As dogs get older, they slow down, and it’s quite to easy notice subtle changes in their movements. You might have noticed these changes in your older dog: the easy run becomes a stiff walk, jumping to a favorite chair becomes a rare activity, lying down is accompanied with a groan and rising up becomes slower. These are early signs of arthritis, a health condition common in older dogs as research indicates that about 60 percent of dogs over the age of seven suffer from the affliction.
Although different types of arthritis can affect dogs, the most common is osteoarthritis which is a degenerative form of the disease (also known as Degenerative Joint Disease).
Symptoms of arthritis in older dogs
The common signs of arthritis in all dogs include overall stiffness, difficulty in getting up after lying down, less interest in walks, lameness or a limp and so on. These are general signs of arthritis in dogs of all age and breed, but there are symptoms peculiar to older dogs, and they include:
- Painting and restlessness
- Avoids exercises
- Limping or difficulty with movement
- Loss of interest in play
- Loss of appetite
- Loss of muscle mass
- Irritation when touched or petted
- Weight gain
- Swollen joints
Causes of arthritis in older dogs
The common causes of arthritis in older dogs include:
- Breed: Some breeds are more likely to have joint problems like arthritis than others. Examples are Labrador Retrievers, Golden Retrievers, Rottweiler, and German Shepherds.
- Obesity: Overweight puts extra weight on a dog’s skeletal frame, and this can affect the joints and ligaments. Left unchecked for too long, it may degenerate to injury/damage which may eventually lead to arthritis.
- Lack of exercise: Apart from helping to reverse obesity, exercises help strengthen your dog’s bones, muscles, and ligaments. Lack of exercise can also lead to damage and eventually osteoarthritis.
- Injury: It’s not uncommon for dogs to have injuries like ligament tears, broken bones and dislocations but when they become consistent, they can lead to joint damage.
How to help older dogs with arthritis
- If your pooch is overweight, adjust his diet by feeding him the right amount of healthy, balanced food. Also, apply moderation in giving treats or go for low-calorie treats.
- Exercise your dog regularly but make sure they suit his condition. Your older dog isn’t as energetic as he used to be, so go for low impact exercises. Some great ideas include swimming, playing games, and slow but steady walking.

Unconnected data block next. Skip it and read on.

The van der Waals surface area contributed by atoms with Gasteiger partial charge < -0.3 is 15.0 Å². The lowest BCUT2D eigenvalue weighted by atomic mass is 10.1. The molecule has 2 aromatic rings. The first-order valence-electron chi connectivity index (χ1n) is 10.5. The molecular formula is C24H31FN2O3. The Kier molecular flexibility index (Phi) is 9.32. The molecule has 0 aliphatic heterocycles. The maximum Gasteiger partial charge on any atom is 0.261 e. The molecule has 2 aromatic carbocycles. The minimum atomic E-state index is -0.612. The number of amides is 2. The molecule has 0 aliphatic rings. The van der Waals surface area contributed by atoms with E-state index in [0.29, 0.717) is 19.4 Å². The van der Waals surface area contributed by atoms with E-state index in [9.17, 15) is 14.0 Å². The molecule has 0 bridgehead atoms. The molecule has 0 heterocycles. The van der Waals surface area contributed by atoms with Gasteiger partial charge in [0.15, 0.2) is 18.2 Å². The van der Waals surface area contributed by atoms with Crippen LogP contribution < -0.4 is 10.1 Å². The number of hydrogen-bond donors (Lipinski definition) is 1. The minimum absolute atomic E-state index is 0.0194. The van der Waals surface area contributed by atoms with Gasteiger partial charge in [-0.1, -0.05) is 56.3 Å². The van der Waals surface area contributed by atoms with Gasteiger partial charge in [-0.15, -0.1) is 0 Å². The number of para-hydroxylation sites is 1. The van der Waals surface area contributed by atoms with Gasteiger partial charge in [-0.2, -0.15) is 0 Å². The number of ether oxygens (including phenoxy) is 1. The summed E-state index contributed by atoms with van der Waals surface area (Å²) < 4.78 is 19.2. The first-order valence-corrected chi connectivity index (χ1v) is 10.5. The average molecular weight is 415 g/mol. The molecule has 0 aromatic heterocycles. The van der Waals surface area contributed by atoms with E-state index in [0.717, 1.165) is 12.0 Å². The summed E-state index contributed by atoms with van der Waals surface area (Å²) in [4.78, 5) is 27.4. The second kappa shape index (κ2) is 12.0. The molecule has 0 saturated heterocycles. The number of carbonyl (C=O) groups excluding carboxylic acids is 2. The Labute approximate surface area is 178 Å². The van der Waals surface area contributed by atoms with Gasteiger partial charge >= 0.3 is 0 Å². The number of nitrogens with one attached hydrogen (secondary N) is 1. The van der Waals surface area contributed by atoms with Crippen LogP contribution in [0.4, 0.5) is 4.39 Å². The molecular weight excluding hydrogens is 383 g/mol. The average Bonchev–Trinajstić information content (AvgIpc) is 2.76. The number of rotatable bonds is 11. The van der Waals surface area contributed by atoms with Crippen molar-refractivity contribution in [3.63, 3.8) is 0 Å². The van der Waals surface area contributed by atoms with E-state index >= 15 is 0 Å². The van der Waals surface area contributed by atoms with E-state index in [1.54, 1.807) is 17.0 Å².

- Give him bodywork to help increase his flexibility, circulation, and sense of wellbeing. You can ask your vet for a recommendation to certified canine massage therapists. Some are even happy to teach dog owners the techniques.
- Get glucosamine and chondroitin supplements for your pooch to help promote healthy cartilage and joint health. They can also aid in the repair of damaged joints and often have anti-inflammatory effects to relieve the pain.
- Pharmaceutical drugs like Rimadyl and Adequan, also play a vital role in treating arthritis. However, they should only be given to dogs on a vet’s prescription. Additionally, you need to consider the pros and cons of using the drugs as well their side effects.
- Consider going for other complementary therapies like acupuncture which has been proven to promote mobility in dogs. Some vets also prescribe herbal remedies to support the benefits of acupuncture.
- If all the tips above prove to be ineffective, there’s a good chance your dog’s arthritis is at an advanced stage and might require surgery. Ask your dog’s vet about everything you ought to know before choosing the surgery option.
Finally, Arthritis is a painful condition that can make the life of four-legged companion uncomfortable. Therefore, you must carefully study the signs listed above and ensure that you seek the advice of a vet doctor if you observe any sign.